ECAD team members led the development of the diabetes passport in collaboration with endocrinology Multidisciplinary Teams (MDTs) at St. Vincent’s University Hospital (SVUH), St. Columcille’s Hospital (SCH) and St. Michael’s Hospital. In addition, a focus group of people living with Type 2 diabetes was held to gather their views on the passport and any omissions/additions that could be made. The National Adult Literacy Agency (NALA) reviewed the passport and approved it.
The diabetes passport identifies the person’s demographic details. It contains 4 pages outlining the importance of regular review and includes what checks are done at reviews, what they mean and what is considered a good or a not so good result. It provides a Body Mass Index (BMI) table along with an explanation of how to use it. It can hold a record of drug therapies and also a section for results from regular and annual reviews over a 5 year period. The passport also has some useful website addresses and telephone numbers.
The aim of the passport is to promote empowerment amongst those who use it and to co-ordinate the care between them and the many healthcare professionals they attend. Once the passport is updated at each visit it can serve as a powerful communication record between the patient and their healthcare professionals.
The passport was nominated for a Crystal Clear Health Literacy Award in the Best Project in General Practice Category, 2014. In 2017, the passport was accepted for poster presentation at the International Conference on Integrated Care held in Dublin.
An audit of the diabetes passport was conducted in early 2017. The purpose was to establish its use within Community Healthcare East (CHE). The audit indicates poor utilisation of the passport particularly within secondary care. The passport is being promoted with renewed vigour starting with presentation of the audit to MDTs at SVUH and SCH. It will be re-audited in one years time and will be re-audited until its evaluation demonstrates that it is a routine aspect of the diabetes review. Since this audit, the passport is now incorporated into the DISCOVER DIABETES programme within CHE.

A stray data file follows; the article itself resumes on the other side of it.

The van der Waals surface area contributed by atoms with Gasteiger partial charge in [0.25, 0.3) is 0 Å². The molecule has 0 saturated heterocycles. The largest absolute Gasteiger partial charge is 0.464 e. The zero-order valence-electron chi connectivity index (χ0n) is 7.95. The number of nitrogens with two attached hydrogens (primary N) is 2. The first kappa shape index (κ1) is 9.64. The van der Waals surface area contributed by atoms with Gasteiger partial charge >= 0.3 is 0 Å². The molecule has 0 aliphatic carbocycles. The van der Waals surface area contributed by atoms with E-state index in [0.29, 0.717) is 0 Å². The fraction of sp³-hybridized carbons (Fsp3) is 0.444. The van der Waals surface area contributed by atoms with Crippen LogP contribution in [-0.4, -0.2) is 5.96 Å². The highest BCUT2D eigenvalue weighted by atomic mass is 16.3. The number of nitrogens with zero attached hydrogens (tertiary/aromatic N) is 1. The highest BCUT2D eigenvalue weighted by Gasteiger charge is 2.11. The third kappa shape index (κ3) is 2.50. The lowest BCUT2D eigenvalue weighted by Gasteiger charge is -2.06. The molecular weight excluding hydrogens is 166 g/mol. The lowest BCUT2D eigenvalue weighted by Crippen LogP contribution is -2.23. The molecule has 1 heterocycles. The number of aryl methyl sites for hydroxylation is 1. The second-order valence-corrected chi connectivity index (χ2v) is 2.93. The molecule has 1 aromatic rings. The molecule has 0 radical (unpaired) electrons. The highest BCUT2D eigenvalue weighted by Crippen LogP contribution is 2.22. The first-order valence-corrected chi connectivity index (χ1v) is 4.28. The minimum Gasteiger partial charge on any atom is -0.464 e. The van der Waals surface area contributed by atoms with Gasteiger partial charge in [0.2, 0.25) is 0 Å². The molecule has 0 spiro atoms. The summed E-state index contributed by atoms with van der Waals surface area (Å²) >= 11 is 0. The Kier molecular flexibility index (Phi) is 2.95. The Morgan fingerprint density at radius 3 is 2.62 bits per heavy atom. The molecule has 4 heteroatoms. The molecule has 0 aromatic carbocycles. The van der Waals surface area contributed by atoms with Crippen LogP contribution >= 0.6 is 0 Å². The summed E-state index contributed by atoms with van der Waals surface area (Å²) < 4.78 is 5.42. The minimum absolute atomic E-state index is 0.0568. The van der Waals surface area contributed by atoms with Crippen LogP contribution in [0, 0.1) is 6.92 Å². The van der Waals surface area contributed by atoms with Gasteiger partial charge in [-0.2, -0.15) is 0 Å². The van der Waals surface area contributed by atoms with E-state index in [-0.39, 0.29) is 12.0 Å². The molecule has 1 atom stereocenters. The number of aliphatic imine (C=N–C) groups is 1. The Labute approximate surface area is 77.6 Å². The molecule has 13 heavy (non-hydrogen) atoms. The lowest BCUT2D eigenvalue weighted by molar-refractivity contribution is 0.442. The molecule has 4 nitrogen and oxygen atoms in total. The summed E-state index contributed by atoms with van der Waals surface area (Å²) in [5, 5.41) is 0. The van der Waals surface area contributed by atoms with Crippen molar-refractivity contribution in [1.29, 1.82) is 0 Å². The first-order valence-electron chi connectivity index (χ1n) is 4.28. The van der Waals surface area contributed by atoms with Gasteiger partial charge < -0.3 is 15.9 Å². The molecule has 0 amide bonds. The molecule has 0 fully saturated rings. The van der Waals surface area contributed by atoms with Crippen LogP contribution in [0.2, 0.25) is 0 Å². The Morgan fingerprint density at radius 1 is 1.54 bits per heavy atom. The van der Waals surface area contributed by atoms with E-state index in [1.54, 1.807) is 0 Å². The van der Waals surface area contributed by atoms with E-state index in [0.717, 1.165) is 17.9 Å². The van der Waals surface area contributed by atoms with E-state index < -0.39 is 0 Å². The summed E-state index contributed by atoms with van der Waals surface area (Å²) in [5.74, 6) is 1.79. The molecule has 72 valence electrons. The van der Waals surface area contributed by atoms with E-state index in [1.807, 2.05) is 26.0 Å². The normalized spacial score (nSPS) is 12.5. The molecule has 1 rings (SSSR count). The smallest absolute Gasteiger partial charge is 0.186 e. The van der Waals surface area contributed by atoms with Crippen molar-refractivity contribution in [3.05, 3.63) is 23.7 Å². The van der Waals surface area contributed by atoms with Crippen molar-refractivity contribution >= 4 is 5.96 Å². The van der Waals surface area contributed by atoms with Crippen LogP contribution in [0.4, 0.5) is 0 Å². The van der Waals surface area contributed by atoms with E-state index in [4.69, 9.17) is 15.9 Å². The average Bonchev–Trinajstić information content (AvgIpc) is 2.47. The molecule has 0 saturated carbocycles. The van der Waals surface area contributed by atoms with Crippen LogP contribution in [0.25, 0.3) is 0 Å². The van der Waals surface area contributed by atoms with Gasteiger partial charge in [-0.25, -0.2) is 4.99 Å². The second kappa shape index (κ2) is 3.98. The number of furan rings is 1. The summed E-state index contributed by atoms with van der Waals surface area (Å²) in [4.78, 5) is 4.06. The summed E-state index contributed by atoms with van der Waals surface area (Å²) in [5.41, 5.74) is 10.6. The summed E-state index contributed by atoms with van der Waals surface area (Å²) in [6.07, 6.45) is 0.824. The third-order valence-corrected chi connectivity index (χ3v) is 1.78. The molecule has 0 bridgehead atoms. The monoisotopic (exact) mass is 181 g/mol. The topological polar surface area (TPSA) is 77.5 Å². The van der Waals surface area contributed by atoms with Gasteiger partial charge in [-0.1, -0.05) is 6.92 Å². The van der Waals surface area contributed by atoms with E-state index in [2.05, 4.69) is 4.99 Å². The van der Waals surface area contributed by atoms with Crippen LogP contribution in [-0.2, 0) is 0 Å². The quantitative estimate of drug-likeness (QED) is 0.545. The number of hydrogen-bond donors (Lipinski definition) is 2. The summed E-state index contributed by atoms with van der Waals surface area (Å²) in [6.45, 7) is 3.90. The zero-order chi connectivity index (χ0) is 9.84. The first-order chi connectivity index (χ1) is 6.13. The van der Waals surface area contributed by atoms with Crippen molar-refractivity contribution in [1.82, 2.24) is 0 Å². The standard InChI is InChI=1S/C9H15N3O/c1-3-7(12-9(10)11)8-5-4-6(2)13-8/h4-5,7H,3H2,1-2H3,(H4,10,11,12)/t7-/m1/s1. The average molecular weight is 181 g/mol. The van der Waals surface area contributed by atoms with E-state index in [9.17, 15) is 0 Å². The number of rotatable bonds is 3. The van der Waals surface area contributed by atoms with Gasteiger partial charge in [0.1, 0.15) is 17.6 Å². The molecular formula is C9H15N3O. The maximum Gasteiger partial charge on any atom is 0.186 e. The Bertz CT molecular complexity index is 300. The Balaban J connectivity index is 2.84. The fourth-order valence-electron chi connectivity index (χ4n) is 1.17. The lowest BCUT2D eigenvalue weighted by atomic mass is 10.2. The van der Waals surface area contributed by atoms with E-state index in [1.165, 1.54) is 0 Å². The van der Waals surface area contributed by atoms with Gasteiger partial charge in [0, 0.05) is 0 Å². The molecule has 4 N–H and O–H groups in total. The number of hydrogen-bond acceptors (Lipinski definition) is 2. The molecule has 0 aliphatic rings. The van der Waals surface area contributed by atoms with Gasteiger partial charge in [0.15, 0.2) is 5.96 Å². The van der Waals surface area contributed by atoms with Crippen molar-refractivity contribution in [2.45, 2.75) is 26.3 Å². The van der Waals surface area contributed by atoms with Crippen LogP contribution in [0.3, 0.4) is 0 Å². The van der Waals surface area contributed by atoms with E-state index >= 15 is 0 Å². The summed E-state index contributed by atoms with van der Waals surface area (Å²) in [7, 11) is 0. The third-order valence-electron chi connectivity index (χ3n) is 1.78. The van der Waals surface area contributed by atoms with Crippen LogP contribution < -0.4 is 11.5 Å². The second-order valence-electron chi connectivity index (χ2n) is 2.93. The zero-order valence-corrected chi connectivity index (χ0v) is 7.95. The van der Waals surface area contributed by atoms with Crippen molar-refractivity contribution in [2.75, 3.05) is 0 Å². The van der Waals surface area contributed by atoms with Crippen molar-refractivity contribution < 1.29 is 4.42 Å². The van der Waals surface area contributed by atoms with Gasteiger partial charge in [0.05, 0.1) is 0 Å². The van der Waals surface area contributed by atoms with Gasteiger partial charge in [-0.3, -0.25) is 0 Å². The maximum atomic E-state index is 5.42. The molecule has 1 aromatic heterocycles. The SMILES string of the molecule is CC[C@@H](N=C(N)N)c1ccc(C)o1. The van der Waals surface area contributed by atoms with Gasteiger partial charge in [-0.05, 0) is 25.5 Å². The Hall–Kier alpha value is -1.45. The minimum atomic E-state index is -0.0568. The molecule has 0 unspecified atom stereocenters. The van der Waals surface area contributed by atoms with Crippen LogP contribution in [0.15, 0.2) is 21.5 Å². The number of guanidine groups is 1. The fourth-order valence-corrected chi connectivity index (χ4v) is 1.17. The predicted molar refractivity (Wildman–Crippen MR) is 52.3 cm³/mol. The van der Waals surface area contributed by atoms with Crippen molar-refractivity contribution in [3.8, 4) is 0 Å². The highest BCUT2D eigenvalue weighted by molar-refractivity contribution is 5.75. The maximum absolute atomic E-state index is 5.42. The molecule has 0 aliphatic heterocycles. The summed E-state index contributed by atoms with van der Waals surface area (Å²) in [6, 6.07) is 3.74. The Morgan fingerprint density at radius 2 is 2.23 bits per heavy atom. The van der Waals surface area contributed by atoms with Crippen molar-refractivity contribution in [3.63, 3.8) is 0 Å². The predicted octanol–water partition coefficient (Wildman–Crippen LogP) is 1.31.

This is what people have to say about the diabetes passport:
"I find my Diabetic Passport vital in helping me manage & control my diabetic condition.
What I find especially useful are that it contains details of my individual medications. It has useful reminders of test & target controls for me and all the contact details I need. I can bring the passport with me to all my medical appointments with my recent test records to hand, which is very useful for me & the medical staff wherever I am attending.
As a result of having my Diabetic Passport, I am very aware of my current medical situation & my own ability to track my progress. It helps keep me on the straight & narrow!"
"The Diabetes Passport is a very Important document which summarises the important diagnostic results used to monitor my diabetes.By comparing the latest test results with those recorded from previous clinics, I can quickly check how well I am managing my diabetes. The information provided in this Diabetes Health Profile, enables me to adjust my diet, activities and exercise accordingly, so that I can keep the condition under control."
If you would like to have diabetes passports to offer to people attending your diabetes clinic, please contact Roisin Kavanagh:
Tel: 01 2744324 email: firstname.lastname@example.org